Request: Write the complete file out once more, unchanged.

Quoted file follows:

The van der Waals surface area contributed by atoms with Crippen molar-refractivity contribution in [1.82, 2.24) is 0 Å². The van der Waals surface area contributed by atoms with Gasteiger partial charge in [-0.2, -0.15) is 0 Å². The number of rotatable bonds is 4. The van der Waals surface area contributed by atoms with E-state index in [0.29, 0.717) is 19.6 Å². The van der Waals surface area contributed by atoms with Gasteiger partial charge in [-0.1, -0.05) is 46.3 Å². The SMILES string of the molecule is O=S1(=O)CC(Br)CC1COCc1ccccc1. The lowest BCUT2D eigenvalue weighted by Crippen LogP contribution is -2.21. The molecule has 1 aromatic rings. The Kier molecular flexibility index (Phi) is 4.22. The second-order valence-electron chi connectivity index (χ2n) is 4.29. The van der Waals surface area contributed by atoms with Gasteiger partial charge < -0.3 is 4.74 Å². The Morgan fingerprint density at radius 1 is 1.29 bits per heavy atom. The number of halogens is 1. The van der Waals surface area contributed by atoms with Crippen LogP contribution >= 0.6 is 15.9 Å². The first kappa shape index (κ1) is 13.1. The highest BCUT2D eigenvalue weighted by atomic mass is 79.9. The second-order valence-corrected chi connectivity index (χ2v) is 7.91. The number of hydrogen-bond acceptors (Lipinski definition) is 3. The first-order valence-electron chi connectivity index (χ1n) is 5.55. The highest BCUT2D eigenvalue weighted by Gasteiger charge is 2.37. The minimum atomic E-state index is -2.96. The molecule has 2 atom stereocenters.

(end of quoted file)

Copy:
The van der Waals surface area contributed by atoms with Crippen molar-refractivity contribution in [1.82, 2.24) is 0 Å². The van der Waals surface area contributed by atoms with Gasteiger partial charge in [-0.2, -0.15) is 0 Å². The number of rotatable bonds is 4. The van der Waals surface area contributed by atoms with E-state index in [0.29, 0.717) is 19.6 Å². The van der Waals surface area contributed by atoms with Gasteiger partial charge in [-0.1, -0.05) is 46.3 Å². The SMILES string of the molecule is O=S1(=O)CC(Br)CC1COCc1ccccc1. The lowest BCUT2D eigenvalue weighted by Crippen LogP contribution is -2.21. The molecule has 1 aromatic rings. The Kier molecular flexibility index (Phi) is 4.22. The second-order valence-electron chi connectivity index (χ2n) is 4.29. The van der Waals surface area contributed by atoms with Gasteiger partial charge < -0.3 is 4.74 Å². The Morgan fingerprint density at radius 1 is 1.29 bits per heavy atom. The number of halogens is 1. The van der Waals surface area contributed by atoms with Crippen LogP contribution >= 0.6 is 15.9 Å². The first kappa shape index (κ1) is 13.1. The highest BCUT2D eigenvalue weighted by atomic mass is 79.9. The second-order valence-corrected chi connectivity index (χ2v) is 7.91. The number of hydrogen-bond acceptors (Lipinski definition) is 3. The first-order valence-electron chi connectivity index (χ1n) is 5.55. The highest BCUT2D eigenvalue weighted by Gasteiger charge is 2.37. The minimum atomic E-state index is -2.96. The molecule has 2 atom stereocenters.